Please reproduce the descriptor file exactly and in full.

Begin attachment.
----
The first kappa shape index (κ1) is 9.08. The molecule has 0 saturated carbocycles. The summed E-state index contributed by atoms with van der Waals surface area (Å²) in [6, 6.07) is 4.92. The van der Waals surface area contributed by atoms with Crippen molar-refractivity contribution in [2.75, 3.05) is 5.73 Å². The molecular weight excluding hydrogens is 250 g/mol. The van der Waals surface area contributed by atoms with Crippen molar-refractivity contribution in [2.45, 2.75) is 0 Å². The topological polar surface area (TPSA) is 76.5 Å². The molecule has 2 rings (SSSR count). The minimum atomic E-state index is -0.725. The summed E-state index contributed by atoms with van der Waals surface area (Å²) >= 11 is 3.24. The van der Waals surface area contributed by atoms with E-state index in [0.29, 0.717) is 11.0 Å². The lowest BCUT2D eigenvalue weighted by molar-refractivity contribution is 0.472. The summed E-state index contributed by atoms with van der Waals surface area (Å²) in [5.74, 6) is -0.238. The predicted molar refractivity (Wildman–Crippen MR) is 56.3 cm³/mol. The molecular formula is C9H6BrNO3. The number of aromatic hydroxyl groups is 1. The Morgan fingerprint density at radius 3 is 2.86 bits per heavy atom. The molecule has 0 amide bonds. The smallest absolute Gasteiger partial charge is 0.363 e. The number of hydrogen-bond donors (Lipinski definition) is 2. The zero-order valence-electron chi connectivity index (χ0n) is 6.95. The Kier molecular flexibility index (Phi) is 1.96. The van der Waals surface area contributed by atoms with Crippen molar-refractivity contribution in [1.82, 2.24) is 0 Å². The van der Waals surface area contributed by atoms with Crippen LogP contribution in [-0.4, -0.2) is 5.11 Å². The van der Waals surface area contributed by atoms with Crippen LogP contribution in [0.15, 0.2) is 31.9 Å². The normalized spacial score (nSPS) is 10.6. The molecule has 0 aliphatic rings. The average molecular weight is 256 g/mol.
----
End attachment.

The first kappa shape index (κ1) is 9.08. The molecule has 0 saturated carbocycles. The summed E-state index contributed by atoms with van der Waals surface area (Å²) in [6, 6.07) is 4.92. The van der Waals surface area contributed by atoms with Crippen molar-refractivity contribution in [2.75, 3.05) is 5.73 Å². The molecular weight excluding hydrogens is 250 g/mol. The van der Waals surface area contributed by atoms with Crippen molar-refractivity contribution in [2.45, 2.75) is 0 Å². The topological polar surface area (TPSA) is 76.5 Å². The molecule has 2 rings (SSSR count). The minimum atomic E-state index is -0.725. The summed E-state index contributed by atoms with van der Waals surface area (Å²) >= 11 is 3.24. The van der Waals surface area contributed by atoms with E-state index in [0.29, 0.717) is 11.0 Å². The lowest BCUT2D eigenvalue weighted by molar-refractivity contribution is 0.472. The summed E-state index contributed by atoms with van der Waals surface area (Å²) in [5.74, 6) is -0.238. The predicted molar refractivity (Wildman–Crippen MR) is 56.3 cm³/mol. The molecular formula is C9H6BrNO3. The number of aromatic hydroxyl groups is 1. The Morgan fingerprint density at radius 3 is 2.86 bits per heavy atom. The molecule has 0 amide bonds. The smallest absolute Gasteiger partial charge is 0.363 e. The number of hydrogen-bond donors (Lipinski definition) is 2. The zero-order valence-electron chi connectivity index (χ0n) is 6.95. The Kier molecular flexibility index (Phi) is 1.96. The van der Waals surface area contributed by atoms with Crippen molar-refractivity contribution in [1.82, 2.24) is 0 Å². The van der Waals surface area contributed by atoms with Crippen LogP contribution in [-0.4, -0.2) is 5.11 Å². The van der Waals surface area contributed by atoms with Crippen LogP contribution in [0.15, 0.2) is 31.9 Å². The normalized spacial score (nSPS) is 10.6. The molecule has 0 aliphatic rings. The average molecular weight is 256 g/mol.